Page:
In July, the military ousted the democratically elected President, claiming to be the custodions of the democratic revolution. Many Egyptian intellectuals and champions of the democratic transition in Egypt supported this move. This includes Mr. Al Aswani, who has also become a vocal critic of foreign funding for NGOs. The issue has been recycled across the political divide in Egypt. He is among those that believe foreign funding undermines the legitimacy of domestic democratic soveriegnty; for him, foreign cash advances a foreign agenda that has no place in a new Egypt.

I don't believe this to be the case.

ARTICLE 19 has for many years, been the recipient of funding from the British and US government. This has not stopped us (and many other recipients of Western funds) from virulently attacking their extensive surveillance programmes as a violation of freedom of expression, the man hunt against Edward Snowden and the political and judicial attacks against Wikeleaks.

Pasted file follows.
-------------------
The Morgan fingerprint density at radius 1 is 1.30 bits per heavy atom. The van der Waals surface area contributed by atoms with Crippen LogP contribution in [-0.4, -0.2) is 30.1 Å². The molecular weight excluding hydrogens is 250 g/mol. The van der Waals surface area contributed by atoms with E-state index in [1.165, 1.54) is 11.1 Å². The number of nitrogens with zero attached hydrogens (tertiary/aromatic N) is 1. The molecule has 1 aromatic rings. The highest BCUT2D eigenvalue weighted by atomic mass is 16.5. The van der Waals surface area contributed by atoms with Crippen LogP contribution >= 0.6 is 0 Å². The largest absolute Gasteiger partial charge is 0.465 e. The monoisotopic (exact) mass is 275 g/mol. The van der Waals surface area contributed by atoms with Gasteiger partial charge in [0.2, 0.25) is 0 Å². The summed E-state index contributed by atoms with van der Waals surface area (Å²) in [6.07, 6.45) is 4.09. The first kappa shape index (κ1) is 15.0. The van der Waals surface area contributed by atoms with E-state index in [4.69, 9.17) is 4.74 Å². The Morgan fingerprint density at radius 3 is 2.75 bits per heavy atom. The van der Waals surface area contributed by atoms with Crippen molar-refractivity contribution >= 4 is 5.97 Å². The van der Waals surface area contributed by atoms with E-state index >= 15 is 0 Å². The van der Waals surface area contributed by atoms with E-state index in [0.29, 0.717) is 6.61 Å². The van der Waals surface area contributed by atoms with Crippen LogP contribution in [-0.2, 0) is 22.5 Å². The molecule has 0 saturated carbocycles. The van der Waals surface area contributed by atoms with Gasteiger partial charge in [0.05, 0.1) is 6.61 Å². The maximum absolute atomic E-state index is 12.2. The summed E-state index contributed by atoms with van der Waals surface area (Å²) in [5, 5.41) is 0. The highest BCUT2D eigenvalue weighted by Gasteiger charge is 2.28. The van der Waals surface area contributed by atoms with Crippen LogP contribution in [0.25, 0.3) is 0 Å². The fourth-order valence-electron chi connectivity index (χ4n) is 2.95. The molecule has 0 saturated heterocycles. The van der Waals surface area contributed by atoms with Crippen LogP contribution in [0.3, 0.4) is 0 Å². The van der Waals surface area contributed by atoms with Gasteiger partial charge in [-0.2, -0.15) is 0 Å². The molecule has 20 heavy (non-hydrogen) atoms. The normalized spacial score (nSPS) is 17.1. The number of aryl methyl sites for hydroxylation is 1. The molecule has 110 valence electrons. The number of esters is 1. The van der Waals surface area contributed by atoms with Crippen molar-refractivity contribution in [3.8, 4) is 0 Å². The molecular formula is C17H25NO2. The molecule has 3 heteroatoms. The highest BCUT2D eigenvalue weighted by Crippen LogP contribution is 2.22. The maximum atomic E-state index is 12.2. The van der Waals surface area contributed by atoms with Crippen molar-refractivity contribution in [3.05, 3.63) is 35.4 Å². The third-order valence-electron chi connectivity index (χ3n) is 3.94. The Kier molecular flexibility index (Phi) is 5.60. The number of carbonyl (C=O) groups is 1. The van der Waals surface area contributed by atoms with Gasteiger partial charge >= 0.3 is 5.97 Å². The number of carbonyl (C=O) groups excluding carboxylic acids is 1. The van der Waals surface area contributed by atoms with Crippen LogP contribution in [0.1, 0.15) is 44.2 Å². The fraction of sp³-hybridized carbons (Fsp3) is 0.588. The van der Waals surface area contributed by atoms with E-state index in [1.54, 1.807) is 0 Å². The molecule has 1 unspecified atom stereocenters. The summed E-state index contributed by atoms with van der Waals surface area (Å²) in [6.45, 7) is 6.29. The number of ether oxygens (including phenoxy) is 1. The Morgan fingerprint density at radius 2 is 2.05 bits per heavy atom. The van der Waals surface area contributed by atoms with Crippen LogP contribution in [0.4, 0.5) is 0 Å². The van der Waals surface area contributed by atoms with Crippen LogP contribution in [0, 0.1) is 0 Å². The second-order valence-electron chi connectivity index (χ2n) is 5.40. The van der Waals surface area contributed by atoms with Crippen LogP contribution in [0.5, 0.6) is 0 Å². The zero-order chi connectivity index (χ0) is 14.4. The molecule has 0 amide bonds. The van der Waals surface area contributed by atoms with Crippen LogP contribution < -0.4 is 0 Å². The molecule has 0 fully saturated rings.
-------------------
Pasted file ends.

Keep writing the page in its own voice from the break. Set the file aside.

As the UN Special Rapporteur on freedom of association notes “It is paradoxical that some of the States stigmatizing foreign-funded associations in their own countries are receiving foreign funding themselves (in the form of loans, financing or development assistance), often in substantially greater amounts than that flowing to CSOs in their country.”

This certainly applies to Egypt! Between 1946 and 2011, the United States provided Egypt with a total of $71.7 billion in bilateral foreign aid. According to the most recent data (FY2011) from USAID's US Overseas Loans and Grants database, Egypt was the fifth largest recipient of US foreign economic and military assistance.